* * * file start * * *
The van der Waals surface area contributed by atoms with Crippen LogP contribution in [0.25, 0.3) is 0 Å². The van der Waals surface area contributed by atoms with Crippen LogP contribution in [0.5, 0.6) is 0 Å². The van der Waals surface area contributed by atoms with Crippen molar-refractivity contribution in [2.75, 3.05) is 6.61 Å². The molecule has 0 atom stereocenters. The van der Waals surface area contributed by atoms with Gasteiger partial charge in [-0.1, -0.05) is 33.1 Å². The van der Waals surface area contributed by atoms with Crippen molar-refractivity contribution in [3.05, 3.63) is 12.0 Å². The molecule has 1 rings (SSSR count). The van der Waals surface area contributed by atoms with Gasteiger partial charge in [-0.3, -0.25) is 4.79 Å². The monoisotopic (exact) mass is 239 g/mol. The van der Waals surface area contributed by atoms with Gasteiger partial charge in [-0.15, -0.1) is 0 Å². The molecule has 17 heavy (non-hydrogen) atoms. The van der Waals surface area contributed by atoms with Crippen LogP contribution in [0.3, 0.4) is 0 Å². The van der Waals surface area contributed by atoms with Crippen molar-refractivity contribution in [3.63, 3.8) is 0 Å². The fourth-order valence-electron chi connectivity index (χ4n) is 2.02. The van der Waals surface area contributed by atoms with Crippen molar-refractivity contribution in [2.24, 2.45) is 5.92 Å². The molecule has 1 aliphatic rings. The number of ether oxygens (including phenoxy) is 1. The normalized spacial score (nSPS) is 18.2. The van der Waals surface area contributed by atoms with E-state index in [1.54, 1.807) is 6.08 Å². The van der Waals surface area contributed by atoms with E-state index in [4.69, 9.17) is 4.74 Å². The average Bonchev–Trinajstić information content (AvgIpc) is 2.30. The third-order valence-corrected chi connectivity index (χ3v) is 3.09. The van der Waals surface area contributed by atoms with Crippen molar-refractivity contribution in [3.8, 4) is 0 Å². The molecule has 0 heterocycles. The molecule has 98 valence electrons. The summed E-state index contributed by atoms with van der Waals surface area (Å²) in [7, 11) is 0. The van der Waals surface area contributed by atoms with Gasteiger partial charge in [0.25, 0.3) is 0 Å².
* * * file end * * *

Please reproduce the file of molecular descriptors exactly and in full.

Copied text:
The van der Waals surface area contributed by atoms with Crippen LogP contribution in [0.25, 0.3) is 0 Å². The van der Waals surface area contributed by atoms with Crippen LogP contribution in [0.5, 0.6) is 0 Å². The van der Waals surface area contributed by atoms with Crippen molar-refractivity contribution in [2.75, 3.05) is 6.61 Å². The molecule has 0 atom stereocenters. The van der Waals surface area contributed by atoms with Gasteiger partial charge in [-0.1, -0.05) is 33.1 Å². The van der Waals surface area contributed by atoms with Crippen molar-refractivity contribution in [3.05, 3.63) is 12.0 Å². The molecule has 1 rings (SSSR count). The van der Waals surface area contributed by atoms with Gasteiger partial charge in [-0.3, -0.25) is 4.79 Å². The monoisotopic (exact) mass is 239 g/mol. The van der Waals surface area contributed by atoms with Gasteiger partial charge in [-0.15, -0.1) is 0 Å². The molecule has 17 heavy (non-hydrogen) atoms. The van der Waals surface area contributed by atoms with Crippen LogP contribution in [0.3, 0.4) is 0 Å². The van der Waals surface area contributed by atoms with Crippen molar-refractivity contribution in [3.63, 3.8) is 0 Å². The fourth-order valence-electron chi connectivity index (χ4n) is 2.02. The van der Waals surface area contributed by atoms with Crippen molar-refractivity contribution in [2.24, 2.45) is 5.92 Å². The molecule has 1 aliphatic rings. The number of ether oxygens (including phenoxy) is 1. The normalized spacial score (nSPS) is 18.2. The van der Waals surface area contributed by atoms with E-state index in [1.54, 1.807) is 6.08 Å². The van der Waals surface area contributed by atoms with E-state index in [4.69, 9.17) is 4.74 Å². The average Bonchev–Trinajstić information content (AvgIpc) is 2.30. The third-order valence-corrected chi connectivity index (χ3v) is 3.09. The van der Waals surface area contributed by atoms with Crippen molar-refractivity contribution in [3.8, 4) is 0 Å². The molecule has 0 heterocycles. The molecule has 98 valence electrons. The summed E-state index contributed by atoms with van der Waals surface area (Å²) in [7, 11) is 0. The van der Waals surface area contributed by atoms with Gasteiger partial charge in [0.25, 0.3) is 0 Å².